In 2003, Kilmer starred alongside Kate Bosworth in the drama/thriller Wonderland, as well as appearing in The Missing, where he again worked with Willow director Ron Howard. The next year, he starred in Spartan, where he played a United States government secret agent who is assigned the task of rescuing the kidnapped daughter of the President. He received Delta Force-like training in preparation for the role. Subsequently, he had a role in the drama, Stateside, and starred (again with Slater) in the thriller Mindhunters, which was filmed in 2003 but not released until 2005. Kilmer next appeared in the big budget Oliver Stone production, Alexander, which received poor reviews. Also in 2004, Kilmer returned to the theatre to play Moses in a Los Angeles musical production of The Ten Commandments: The Musical, produced by BCBG founder Max Azria. The production played at the Kodak Theater in Hollywood. Kilmer had previously played Moses in the animated film The Prince of Egypt. Finally in 2004, Kilmer appeared in an episode of Entourage where he played a tripped-out Sherpa shaman whose primary source of income was the growing, harvesting and distributing high-quality marijuana all under a guise of hippy-dippy metaphysical insights.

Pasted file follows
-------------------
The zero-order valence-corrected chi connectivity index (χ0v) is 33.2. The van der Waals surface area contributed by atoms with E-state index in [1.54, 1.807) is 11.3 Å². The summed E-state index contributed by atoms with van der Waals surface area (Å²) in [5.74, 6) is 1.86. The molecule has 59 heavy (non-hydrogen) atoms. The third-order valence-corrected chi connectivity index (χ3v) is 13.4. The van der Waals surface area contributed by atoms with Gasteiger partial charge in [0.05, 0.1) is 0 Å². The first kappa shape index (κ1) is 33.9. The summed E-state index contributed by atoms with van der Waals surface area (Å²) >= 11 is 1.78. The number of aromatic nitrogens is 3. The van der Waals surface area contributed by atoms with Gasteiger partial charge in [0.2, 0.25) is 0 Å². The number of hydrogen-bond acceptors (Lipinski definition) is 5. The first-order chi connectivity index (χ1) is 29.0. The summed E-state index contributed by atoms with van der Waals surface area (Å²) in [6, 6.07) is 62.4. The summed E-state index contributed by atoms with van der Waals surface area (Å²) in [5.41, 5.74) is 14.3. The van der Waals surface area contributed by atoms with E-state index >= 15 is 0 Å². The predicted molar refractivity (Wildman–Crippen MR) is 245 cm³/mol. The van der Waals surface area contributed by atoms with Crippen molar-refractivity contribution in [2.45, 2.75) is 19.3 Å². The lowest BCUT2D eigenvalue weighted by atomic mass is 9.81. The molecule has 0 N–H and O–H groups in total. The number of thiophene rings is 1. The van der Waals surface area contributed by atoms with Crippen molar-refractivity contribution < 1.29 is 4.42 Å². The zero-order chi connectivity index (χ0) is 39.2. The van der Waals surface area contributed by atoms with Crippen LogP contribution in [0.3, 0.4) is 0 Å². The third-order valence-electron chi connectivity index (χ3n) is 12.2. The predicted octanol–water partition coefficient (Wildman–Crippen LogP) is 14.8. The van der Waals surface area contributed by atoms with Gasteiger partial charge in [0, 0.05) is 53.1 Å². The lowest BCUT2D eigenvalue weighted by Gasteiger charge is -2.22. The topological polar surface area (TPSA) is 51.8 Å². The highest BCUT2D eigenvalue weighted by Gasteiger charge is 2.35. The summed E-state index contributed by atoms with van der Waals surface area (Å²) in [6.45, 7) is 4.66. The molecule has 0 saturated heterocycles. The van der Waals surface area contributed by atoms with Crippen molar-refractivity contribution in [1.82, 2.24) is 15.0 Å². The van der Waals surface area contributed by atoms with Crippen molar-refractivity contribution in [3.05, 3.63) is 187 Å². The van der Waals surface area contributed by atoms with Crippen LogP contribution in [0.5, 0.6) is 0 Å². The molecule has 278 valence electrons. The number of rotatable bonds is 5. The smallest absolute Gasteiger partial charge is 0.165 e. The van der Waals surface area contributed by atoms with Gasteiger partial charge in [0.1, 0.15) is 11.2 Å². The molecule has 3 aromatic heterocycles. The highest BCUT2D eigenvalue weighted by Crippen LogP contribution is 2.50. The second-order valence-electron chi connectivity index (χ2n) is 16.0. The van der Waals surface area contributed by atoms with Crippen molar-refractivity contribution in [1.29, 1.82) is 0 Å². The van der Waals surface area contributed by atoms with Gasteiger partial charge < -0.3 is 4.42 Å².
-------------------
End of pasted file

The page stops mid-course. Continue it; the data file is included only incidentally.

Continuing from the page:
Kilmer performed in The Postman Always Rings Twice on the London stage from June to September 2005. In 2005, he co-starred with Robert Downey, Jr. in the action-comedy film Kiss Kiss Bang Bang. His performance was praised and the film was well reviewed, but the film received only a limited release. It later won the award as "Overlooked Film of the Year" from the Phoenix Film Critics Society. In 2006, he reunited with director Tony Scott a third time for a supporting role opposite Denzel Washington in the box-office hit Dj Vu. In 2007, he guest-starred in hit TV series Numb3rs episode "Trust Metric" as torture expert Mason Lancer. In 2008, Kilmer starred alongside Stephen Dorff in the Sony and Stage 6 film Felon. The film was given only a limited theatrical release in New York and Los Angeles in 2008, but it developed into a success secondary to positive word of mouth.
He next starred alongside Nicolas Cage in the Werner Herzog film Bad Lieutenant: Port of Call New Orleans, and alongside Curtis "50 Cent" Jackson in Streets of Blood. Both were released in 2009. He appeared as the main antagonist "Mongoose" in a live TV series adaptation of the comic/video game of XIII on NBC in 2009.
As of 2010, Kilmer was working on writing the movie about the life of Mary Baker Eddy, the founder of the Christian Science church. He is currently working on a possible sequel to 1985's Real Genius. He stars in a 2010 thriller from Michael Oblowitz called Mr. Nobody, wherein he portrays a Police Officer.